Update: Community helps remove 7,000 kgs of invasive plants
People power gets results. That’s one of the take-aways the Lillooet Regional Invasive Species Society (LRISS) discovered when evaluating its project to remove invasive plants – particularly Yellow Flag Iris – in select tributaries of the Bridge-Seton watershed. The contribution by the community, in addition to FWCP funding, has resulted in a reduction of the plant by an impressive 80 per cent in the project area.
The LRISS recently completed the three-year project that aligns with priority actions set out in the FWCP’s Bridge-Seton Riparian and Wetlands Action Plan. The work took place in riparian areas around Tyaughton Lake and Portage Creek, near Goldbridge. Years one and two focused on inventory and plant removal, with evaluation and monitoring occurring in year three.
“Year one was a slow start,” said LRISS’s Jacquie Rasmussen. “Yellow Flag Iris are extremely difficult to remove by hand. The plants are typically in water, cover more than a square metre, and weigh up to 100 lbs each. It would take more than an hour to dig one plant up.”
Then, in year two, there was much more community involvement. In Seton Portage, Tsal’alh First Nation members were trained and hired to remove plants, and on Tyaughten Lake, the local residence association got involved. The association was able to supply significant resources, much of it in-kind, including an excavator and a dump truck, that fast-tracked the work. Eleven Yellow Flag Iris sites were treated, and over 7,000 kilograms of invasive plant matter were taken to the Lillooet landfill.
The majority of the Yellow Flag Iris has been successfully removed and most importantly, one year later, there were no signs of it growing back in treated areas. In the future, LRISS plans to work with T’it’q’et and Tsal’alh partners to treat the Himalayan Blackberry and Japanese Knotweed sites, where removal will require multiple treatments over multiple years.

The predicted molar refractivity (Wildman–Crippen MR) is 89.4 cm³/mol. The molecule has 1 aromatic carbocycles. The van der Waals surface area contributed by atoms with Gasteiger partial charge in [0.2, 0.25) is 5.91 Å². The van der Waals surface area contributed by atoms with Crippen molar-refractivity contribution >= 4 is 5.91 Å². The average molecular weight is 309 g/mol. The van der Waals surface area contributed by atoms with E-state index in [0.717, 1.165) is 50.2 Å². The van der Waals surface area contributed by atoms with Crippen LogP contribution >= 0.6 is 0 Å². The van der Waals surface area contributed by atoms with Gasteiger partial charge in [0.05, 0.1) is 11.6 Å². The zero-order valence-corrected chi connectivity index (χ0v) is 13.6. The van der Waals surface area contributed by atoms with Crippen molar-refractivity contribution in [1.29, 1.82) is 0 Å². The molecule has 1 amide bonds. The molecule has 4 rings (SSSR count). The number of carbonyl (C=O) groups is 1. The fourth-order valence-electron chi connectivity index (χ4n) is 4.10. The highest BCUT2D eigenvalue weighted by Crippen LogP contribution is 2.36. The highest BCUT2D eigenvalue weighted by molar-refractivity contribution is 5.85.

LRISS Aquatic Invasives Project
Aquatic invasive species threaten to take over riparian and wetland areas in the Bridge-Seton Watersheds. Over the last two years, the Lillooet Regional Invasive Species Society (LRISS) has found invasives in several lakes, namely Yellow Flag Iris, Knotweed, and Himalayan Blackberry. Manual removal of Yellow Flag Iris is very labour intensive, but eradication is an attainable goal. This project will continue to remove invasives to protect shoreline and monitor sites that have been treated. LRISS is in partnership with local stakeholders and First Nations to complete this work. The project activities fall within the priority goals as set out in the LRISS Aquatics Action Plan for this region.
Final Report: Executive Summary
The Lillooet Regional Invasive Species Society (LRISS) with the BC Hydro Fish and Wildlife Compensation Program grant has completed the third year of an Aquatic Invasives Project. The study area includes the Bridge-Seton Watersheds. Aquatic invasive species have been detected in the LRISS region and they have the potential to take over shorelines of lakes and creeks. Invasives, like Yellow Flag Iris, can create monocultures along riparian areas that displace native plants and degrade fish and wildlife habitat. This project targeted Yellow Flag Iris (Iris pseudacorus), Himalayan Blackberry (Rubus armeniacus) and Japanese Knotweed (Fallopia japonica).
The goals of this project included:
1. Monitor the sites found and removed on Anderson Lake.
2. Targeted survey for invasives on Tyaughton Creek and Portage Creek and remove invasives found in 2016 survey.
3. Monitor the Yellow Flag Iris and Knotweed sites on Seton and Tyaughton Lakes including the channels of Portage Creek flowing into Seton Lake. Removal of any sites that have returned.
4. Partner with local stakeholders and the Seton Lake First Nations to educate and train them on how to identify aquatic invasives and remove them.
5. Participate in local community events to education the general public about the impacts of invasives and how they can stop their spread.
Benefits to fish and wildlife include the following:
• Conservation of habitat: removal of invasive sites will restore and protect riparian habitat for fish and wildlife.
• Improve science & knowledge: the surveying of shoreline will create a baseline of data that will allow future monitoring of invasives in the region. If invasive sites are found, data about the species, area covered and location are collected for treatment and monitoring purposes.
Click the provincial database link below to read the full final report for this project.